Category Archives: Humor

Weekend Getaway

Tis the weekend for love, so spend some time sharing just how much you love — not just your Valentine —  but all the important people in your life.  Today’s post is my Valentine to you, my faithful readers.

Ponder this about real romance . . .

VDay Quote


Mull over these blogs by Ann Voskamp sharing the truth about real love . . .

How Real People Make Shades of Real Love

How to Make a Marriage Better than 1000 Love Songs


Turn up the volume . . .


Looking for a soundtrack to go along with this love weekend. Check out Dave Barnes new CD Hymns for Her.  It’s been on replay at the house and I love the real-life lyrics about real-life love not just the Happily-Ever-After stuff of fairy tales.



Linger in laughter . . .

Nothing makes life with your Valentine sweeter than sharing a little laughter.  Not only is Dave Barnes an amazing singer/songwriter, but he is absolutely hysterical.  Check out his videos promoting the new CD.  I’ve laughed together with everyone in the family – and watched them more than once!

SportsBall Guy

Business Guy

Music Guy


Cook up some sweet love (in the kitchen) . . .


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Finally, meditate on this . . .

Love Verse


Home is Where My People Are

Wednesday Reads Wide512EEPMJmVL._SY344_BO1,204,203,200_I can’t tell you how embarrassing it is to have your hair stylist offer you a tissue while you sit in her chair – not because she’s hurting your scalp but because you’ve gotten so caught up in a book that the tears flow involuntarily. But ya’ll, I just couldn’t help myself!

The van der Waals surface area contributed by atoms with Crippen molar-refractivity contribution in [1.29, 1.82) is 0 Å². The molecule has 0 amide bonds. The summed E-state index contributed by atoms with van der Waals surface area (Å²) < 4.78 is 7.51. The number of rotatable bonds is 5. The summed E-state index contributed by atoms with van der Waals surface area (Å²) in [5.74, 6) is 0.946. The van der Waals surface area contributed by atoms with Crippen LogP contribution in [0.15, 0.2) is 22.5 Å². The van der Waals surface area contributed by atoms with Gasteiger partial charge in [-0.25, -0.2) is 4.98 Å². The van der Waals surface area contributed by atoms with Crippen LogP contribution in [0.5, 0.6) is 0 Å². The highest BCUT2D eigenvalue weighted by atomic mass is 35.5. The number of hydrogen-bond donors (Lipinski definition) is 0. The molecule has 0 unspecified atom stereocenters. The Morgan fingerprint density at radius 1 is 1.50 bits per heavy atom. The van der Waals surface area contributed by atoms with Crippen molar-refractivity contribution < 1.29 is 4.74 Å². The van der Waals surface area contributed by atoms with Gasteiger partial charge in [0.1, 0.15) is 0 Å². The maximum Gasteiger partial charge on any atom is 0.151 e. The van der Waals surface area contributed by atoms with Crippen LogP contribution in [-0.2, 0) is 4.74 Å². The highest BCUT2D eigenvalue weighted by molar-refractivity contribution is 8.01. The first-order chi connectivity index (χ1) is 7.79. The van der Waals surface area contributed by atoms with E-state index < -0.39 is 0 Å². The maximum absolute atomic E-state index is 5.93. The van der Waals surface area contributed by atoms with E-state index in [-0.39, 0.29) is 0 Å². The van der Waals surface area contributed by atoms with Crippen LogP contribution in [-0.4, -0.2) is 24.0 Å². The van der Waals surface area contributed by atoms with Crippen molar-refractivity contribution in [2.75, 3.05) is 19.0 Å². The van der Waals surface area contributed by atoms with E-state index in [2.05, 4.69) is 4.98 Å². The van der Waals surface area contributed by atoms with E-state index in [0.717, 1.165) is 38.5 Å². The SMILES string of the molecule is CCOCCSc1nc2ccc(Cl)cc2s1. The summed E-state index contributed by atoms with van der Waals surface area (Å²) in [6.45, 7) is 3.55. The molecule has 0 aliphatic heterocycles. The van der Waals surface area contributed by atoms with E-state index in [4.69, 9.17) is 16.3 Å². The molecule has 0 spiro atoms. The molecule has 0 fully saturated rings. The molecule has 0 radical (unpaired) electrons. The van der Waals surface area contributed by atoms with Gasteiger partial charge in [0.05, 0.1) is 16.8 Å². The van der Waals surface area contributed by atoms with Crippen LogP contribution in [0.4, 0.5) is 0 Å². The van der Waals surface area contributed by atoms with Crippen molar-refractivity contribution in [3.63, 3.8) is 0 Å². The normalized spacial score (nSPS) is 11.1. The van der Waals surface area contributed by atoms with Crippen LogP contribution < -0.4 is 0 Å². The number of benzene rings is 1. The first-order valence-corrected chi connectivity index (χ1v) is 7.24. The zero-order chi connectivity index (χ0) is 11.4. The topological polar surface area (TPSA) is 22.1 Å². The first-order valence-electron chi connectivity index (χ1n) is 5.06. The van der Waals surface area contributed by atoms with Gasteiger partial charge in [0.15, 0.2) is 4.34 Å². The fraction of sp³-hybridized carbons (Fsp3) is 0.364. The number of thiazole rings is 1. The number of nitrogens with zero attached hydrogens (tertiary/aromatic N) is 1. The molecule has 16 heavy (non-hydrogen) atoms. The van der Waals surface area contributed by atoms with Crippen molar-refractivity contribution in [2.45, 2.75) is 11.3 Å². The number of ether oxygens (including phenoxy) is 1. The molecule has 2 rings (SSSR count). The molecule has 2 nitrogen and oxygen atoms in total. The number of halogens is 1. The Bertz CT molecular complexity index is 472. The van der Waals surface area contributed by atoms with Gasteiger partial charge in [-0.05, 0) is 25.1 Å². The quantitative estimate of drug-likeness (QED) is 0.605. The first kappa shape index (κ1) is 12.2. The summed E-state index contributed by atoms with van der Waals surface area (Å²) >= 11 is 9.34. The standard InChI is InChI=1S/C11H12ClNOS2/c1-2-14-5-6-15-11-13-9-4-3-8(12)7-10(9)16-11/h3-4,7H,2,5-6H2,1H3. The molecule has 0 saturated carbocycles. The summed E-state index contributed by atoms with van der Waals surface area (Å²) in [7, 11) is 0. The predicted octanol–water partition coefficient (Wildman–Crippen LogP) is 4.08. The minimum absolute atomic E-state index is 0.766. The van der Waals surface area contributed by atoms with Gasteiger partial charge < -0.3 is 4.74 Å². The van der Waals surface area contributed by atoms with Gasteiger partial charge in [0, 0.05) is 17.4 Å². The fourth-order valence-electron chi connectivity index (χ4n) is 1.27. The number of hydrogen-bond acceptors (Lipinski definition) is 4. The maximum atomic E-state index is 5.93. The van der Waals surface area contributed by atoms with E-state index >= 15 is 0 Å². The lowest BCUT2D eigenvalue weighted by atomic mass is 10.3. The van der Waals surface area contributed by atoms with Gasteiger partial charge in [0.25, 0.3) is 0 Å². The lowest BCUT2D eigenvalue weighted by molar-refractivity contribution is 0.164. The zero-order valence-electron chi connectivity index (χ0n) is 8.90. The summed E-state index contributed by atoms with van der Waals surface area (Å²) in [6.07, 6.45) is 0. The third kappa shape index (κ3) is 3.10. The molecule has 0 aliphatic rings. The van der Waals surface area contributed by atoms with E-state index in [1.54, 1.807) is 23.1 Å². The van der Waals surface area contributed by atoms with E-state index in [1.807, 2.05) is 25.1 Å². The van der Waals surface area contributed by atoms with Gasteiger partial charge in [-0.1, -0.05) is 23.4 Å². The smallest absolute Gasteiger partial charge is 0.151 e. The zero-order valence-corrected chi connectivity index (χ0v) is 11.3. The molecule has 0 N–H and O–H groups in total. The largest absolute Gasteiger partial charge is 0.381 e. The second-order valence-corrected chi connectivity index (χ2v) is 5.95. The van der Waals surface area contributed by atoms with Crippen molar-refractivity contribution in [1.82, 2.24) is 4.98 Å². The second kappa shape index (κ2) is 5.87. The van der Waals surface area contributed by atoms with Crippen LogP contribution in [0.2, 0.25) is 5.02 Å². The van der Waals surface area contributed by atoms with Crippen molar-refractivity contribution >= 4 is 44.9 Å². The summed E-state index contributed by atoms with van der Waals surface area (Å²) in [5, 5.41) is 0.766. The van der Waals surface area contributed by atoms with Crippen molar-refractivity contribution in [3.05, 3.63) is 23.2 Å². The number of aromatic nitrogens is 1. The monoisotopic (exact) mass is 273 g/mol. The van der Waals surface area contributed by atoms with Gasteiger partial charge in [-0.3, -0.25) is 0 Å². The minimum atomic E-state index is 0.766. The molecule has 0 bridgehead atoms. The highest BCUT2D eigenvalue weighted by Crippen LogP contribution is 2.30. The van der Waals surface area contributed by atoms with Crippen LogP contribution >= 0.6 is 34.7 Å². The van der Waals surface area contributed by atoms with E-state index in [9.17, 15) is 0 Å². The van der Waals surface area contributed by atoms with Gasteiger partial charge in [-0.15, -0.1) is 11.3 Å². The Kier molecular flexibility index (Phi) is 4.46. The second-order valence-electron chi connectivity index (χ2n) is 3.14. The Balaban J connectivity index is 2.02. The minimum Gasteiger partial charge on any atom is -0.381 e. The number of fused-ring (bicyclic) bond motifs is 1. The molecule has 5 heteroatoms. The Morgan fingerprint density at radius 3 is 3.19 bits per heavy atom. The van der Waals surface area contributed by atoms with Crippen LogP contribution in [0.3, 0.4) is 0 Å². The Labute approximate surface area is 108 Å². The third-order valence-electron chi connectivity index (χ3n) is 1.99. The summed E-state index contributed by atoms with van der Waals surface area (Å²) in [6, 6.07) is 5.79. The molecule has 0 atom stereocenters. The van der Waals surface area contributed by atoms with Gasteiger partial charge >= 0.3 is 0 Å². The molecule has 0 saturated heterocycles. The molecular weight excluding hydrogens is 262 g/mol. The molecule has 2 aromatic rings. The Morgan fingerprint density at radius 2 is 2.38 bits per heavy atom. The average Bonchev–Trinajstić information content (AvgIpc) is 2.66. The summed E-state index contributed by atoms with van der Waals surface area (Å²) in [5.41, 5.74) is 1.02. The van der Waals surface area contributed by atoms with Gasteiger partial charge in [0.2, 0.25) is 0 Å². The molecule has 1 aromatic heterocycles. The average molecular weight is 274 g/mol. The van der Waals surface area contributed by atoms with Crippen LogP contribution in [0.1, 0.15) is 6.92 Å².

Sophie Hudson’s new book Home is Where My People Are: The Roads that Lead Us to Where We Belong is funny, touching, and unexpectedly soul-stirring. Sophie takes the reader on a journey from a Mississippi childhood to adult life in Birmingham, Alabama. With a truly Southern flair, this memoir chronicles not just life’s eventful moments but highlights the people who walked the journey with her.

I loved this book for several reasons. First, I laughed – a lot! Sophie’s discussion of poor clothing choices sent me into giggles. As a 20-something in the 90’s, I can recall having every appalling outfit she describes in my closet. Even better is when Sophie shares stories of her first years as a teacher and the chaos and uncertainty she faced every day. O how I related!

One of my favorite chapters is “Seventeen Helpful Terms for the Formerly Wayward and/or Semi-prodigal Who Decides to Go to Church Again.” Those of us who have grown-up in church will so relate to these churchisms that the new Christian doesn’t really get. Her definitions of “hedge of protection,” “small group,” and “season” had me rolling my eyes and laughing in agreement.

Amidst the chuckles, there were several moments when I requested another tissue from my stylist. The book brims with tucked away sentences that bring the big truths of life into focus. The reality of each one brings to mind how that truth is evident in your own life. I’ve moved around a good bit (much like Sophie did) and left “my people” behind in another state. When she speaks of being vividly aware “of a profound feeling of familiarity – a confidence in being known by the people who belong to a place,” the tears flowed. I was overcome with an urge to pick up the phone and call those who truly “know” me yet still love me.

The ultimate tear-fest came when Sophie tells of the tragedy that befalls her tight-knit group of college friends. My heart hurt as if I was a part of those women. She has such a wonderful way of pulling you in a making you love “her people” too. The Kleenex will need to be your companion during this chapter.

Overall, Home is Where My People Are brought me joy. Its Southern style (there’s a million ya’lls) made me feel right at home. So grab yourself a sweet tea and enjoy a few moments meeting Sophie’s people and remembering your own. Happy reading, ya’ll!